Rolling to Remember, the annual Memorial Day motorcycle rally to honor servicemembers lost or missing in action, launched from RFK Stadium on Sunday afternoon. But the event got off to a rocky start this year due to a snub by the Pentagon.
The rally was organized by AMVETS, a nonpartisan, Congressionally-chartered advocacy group representing veterans. The group recently renamed the event Rolling to Remember. It was previously called Rolling Thunder.
Some form of a motorcycle ride to remember veterans has been taking place in Washington for 30 years, according to WTOP. Last year’s ride was canceled due to the coronavirus pandemic.
Rolling to Remember Had to Change Locations
Pentagon Special Events had approved AMVETS’ permit for the rally on March 11. But then it backed out, citing coronavirus concerns, Fox News reported.
After that development, more than 30 Republican House members sent a letter to President Biden. They encouraged him to override the Pentagon’s veto and let the rally launch from the Pentagon parking lot.
“I would have hoped that President Biden would have more respect for a Memorial Day tradition, which raises awareness to the 82,000 service members who are still missing in actions and that 22 veterans die by suicide each day,” Rep. Brian Mast (R-FL), who wrote the letter, said in a statement. “That is why today, I am urging President Biden to reverse his administration’s decision and grant Rolling to Remember their permit request to use the Pentagon’s parking lot.”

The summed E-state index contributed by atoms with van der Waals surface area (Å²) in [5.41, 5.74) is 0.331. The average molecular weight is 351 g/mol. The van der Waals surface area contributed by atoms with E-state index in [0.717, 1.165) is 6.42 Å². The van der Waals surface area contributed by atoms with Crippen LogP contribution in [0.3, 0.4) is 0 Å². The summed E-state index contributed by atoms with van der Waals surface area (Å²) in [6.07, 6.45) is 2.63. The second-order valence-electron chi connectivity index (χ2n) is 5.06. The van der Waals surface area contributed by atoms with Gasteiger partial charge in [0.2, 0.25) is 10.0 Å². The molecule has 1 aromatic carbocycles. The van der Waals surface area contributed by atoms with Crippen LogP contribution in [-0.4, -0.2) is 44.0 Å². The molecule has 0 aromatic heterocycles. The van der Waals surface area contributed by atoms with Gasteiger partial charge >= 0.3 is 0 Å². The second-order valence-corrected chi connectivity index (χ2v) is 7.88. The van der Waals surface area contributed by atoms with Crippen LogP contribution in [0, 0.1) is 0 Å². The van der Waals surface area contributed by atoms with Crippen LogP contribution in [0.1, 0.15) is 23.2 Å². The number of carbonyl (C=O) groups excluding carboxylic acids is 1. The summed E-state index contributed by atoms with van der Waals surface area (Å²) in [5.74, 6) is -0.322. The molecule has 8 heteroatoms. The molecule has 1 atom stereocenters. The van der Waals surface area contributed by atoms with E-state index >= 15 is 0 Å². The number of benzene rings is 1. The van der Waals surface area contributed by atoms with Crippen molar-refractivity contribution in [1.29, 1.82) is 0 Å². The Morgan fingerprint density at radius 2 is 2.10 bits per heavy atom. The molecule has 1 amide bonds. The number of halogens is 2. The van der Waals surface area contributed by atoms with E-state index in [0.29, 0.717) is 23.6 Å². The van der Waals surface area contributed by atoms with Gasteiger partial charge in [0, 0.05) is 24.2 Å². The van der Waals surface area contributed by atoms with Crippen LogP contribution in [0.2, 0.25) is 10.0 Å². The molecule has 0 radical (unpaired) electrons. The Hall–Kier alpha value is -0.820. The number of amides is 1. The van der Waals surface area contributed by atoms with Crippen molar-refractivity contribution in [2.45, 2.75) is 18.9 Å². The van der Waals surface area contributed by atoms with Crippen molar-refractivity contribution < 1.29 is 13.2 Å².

Mast is a 12-year Army veteran. He served as a bomb disposal expert and lost both his legs in Afghanistan.
The Pentagon’s response was that it would still prohibit the rally in its parking lot. But it said it would work with AMVETS in the future “if COVID-19 conditions permit.”
Fortunately for AMVETS, D.C. Mayor Muriel Bowser, the Metropolitan Police, RFK Stadium and other D.C. leaders intervened and allowed the rally to launch from the RFK Stadium parking lot instead.
Rally Kicked Off from RFK Stadium
On Sunday, thousands of veterans riding motorcycles headed out from the RFK Stadium parking lot and rode around downtown D.C. Their goal: to draw attention to the plight of over 80,000 prisoners of war and soldiers missing in action. Additionally, they hope to shed light on the current suicide crisis among veterans.
“It’s everything, to let them know that we’re not going anywhere, is a big thing for us,” veteran Chuck Clark of Ohio told FOX5 DC on Sunday.
According to the Warrior Call initiative, more American veterans have died by suicide over the past decade than died in combat in Vietnam. Moreover, active-duty suicides have been steadily rising since 2016.
“They should never have had to scramble and find an alternative site – and everyone knows it never would have happened to a group that is politically favored by the Biden Administration,” Rep. Darrell Issa (R-CA) told Fox News of the changed location.